The bewitching city

Some things that have made me love Toronto in the past few weeks: The City Beautification Ensemble spray painting dull bicycle posts with pretty colours; the clay, true-to-life-sized sculptures of cartoonish heads that the artist Kristi-Ly Green has been leaving on street corners; learning about a group of local men named Bill who printed up flyers with famous people named Bill on them (Bill Gates, Bill Clinton) which they stuck on the temporary walls of construction sites under the stamped injunction: Post No Bills (see article on pg. 23). And I was really surprised today by a pencil-crayon drawing of a red covered bridge which someone taped to the swinging door of a phone booth on my street.

There is a need in this city for a certain type of public art not the kind purchased and placed by business or government but the kind that happens spontaneously, that could come from anybody, and that is proof of the living humanity that files onto buses and walks down the street.

Recently I’ve become frustrated by public art of the culture-jamming variety, which felt useful once but now seems incapable of helping the unhappy city dweller break out of the oppressive tedium and one-noteness of city life. Perhaps culture-jamming was never meant to do that, but far from taking a hatchet to capitalism, its techniques reinforce it. Living in a metropolis is partly maddening because of the billboards we pass at bus shelters and the ads in washroom stalls and the ones perched importantly on rooftops that collectively send out a single message: “This is all you should be thinking about; the human experience is the consumer experience.” I think much of the claustrophobia and blandness of city life does come from accepting this message. But what the typical response of the culture-jamming artist ultimately communicates (take the skull painted on the underwear model’s head, for instance) is acquiescence: “You are all I’m thinking about,” it replies. They don’t like the way the king is ruling, but they see no other king.

My desire for Toronto is that its streets be filled with acts that reflect imaginations that aren’t limited by a dialogue about consumerism, but are liberated enough to engage in other conversations for instance, about beauty, language, not-knowingness the things that actually make life interesting and vivid and rich. We need something to counter the ever-narrowing city-dweller’s mind with its relentless focus on Things That Matter and the ordered thinking-through of these things, with acts of public art that surprise and baffle as non-sequiturs do. Only when we’re taken by surprise by something we’re never encountered before are we vulnerable enough to respond authentically, with the part of our mind that is not made up and so is most curious and intensely engaged.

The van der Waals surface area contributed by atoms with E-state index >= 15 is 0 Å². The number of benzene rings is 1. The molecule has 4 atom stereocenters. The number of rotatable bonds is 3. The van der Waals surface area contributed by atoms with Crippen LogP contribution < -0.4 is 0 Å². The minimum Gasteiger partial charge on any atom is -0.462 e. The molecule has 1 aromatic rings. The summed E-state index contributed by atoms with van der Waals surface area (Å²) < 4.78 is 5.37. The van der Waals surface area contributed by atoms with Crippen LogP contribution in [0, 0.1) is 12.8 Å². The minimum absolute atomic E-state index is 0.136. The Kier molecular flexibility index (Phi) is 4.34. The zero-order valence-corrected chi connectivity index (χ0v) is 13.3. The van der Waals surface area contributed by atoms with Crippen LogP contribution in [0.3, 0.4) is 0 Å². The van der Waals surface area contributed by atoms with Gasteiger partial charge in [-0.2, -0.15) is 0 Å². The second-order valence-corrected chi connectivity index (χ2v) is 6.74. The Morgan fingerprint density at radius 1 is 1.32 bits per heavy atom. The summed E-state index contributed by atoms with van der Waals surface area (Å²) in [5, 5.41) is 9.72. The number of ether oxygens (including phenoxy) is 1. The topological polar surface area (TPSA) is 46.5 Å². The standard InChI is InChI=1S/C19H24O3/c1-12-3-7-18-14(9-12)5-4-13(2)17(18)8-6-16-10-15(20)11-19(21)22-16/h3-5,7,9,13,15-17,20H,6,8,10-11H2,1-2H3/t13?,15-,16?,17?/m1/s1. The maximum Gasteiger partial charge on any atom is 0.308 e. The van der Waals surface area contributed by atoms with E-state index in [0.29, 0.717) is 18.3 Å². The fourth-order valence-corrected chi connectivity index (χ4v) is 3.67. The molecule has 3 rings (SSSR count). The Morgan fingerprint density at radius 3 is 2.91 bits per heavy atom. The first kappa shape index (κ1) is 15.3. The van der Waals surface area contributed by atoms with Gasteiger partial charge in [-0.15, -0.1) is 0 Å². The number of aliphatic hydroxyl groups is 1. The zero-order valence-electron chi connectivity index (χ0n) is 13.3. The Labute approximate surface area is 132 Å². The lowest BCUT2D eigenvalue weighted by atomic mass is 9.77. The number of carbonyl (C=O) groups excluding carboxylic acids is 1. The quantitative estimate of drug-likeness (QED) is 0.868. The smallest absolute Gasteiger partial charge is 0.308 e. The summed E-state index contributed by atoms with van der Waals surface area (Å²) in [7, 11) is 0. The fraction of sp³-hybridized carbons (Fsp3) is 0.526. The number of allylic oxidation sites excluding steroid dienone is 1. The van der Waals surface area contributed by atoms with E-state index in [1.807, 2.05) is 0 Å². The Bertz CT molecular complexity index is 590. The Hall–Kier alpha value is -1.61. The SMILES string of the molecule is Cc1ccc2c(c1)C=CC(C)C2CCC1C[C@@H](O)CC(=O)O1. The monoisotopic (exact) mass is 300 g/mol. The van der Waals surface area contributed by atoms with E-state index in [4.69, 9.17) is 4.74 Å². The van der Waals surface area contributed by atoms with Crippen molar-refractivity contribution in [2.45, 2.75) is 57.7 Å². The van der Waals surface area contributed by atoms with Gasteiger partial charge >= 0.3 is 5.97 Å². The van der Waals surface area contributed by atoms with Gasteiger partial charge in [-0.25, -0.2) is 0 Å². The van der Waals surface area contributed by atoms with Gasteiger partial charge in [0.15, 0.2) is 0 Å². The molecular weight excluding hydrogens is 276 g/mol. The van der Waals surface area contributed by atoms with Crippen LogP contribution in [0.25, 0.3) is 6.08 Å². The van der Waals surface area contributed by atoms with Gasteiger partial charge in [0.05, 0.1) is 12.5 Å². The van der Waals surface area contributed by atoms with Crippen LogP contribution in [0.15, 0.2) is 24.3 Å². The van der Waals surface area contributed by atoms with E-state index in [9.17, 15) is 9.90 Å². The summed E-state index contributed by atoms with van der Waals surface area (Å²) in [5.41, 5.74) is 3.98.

The best public art masquerades as the city, and turns the city into a place where expressions of gaiety and darkness manifest as authorless details. I am thinking of the bicycle tire at the corner of Markham and Barton, where I have been living, that several times over the past few months has changed its position locked to a post, hanging off a street sign, lying flat on the ground. Is an artist responsible for this? Is anyone? I can’t think of the reason someone would be making this gesture, except out a sense of play and mischief. And if no one is moving the bicycle tire around (which, though strange, seems just as likely) then the city is a pretty bizarre and magical place, which is the best thing a city can be, and which makes being a city-dweller bearable, even exciting. As the Situationist Guy Debord put it, “The most general goal must be to extend the non-mediocre part of life, to reduce the empty moment of life as much as possible,” in order to ensure “the future reign of freedom and play.”

One of the reasons humans who have been affected by art continue to need art is that it reminds us of those parts of ourselves that wither and are neglected in the course of things, which happens not because our confusion and wonder and grief are not important and valuable to us, but because they’re less useful. They don’t help us to do our chores. They make our chores bizarre. Polemical public art accepts the central tenent of industrial life: that everything must be for a purpose even leisure, even play while public art that baffles and has nothing to say is a more truly radical gesture. It subverts not simply a specific ad or advertising, but sense and nonsense in general a firm grasp of which is the glue of capitalist life, and of any political regime. While the culture-jammer might scrawl “Shopping is bad,” the truth is that shopping is neither bad nor good, but deeply beside the point, so completely not at the core of what is most interesting about our humanness.

To speak about money for a change Toronto spends eleven dollars for every person, every year, on what the city calls Culture. Vancouver spends twice that. New York: sixty-three dollars a head. We’re lucky that the city bureaucrats would rather have each ordinary citizen take on the task of beautifying and filling our streets and sidewalks with art and theatre and question marks, and we should all be grateful for the fifty-two-dollar tax rebate available to each one of us to spend on paint or clay, as we prefer. As Joseph Beuys wrote, “Only art is capable of dismantling the repressive effects of a senile social system that continues to totter along the deathline…Every man is a plastic artist who must determine things for himself.”

Sheila Heti is the author of The Middle Stories and organizes the Trampoline Hall lecture series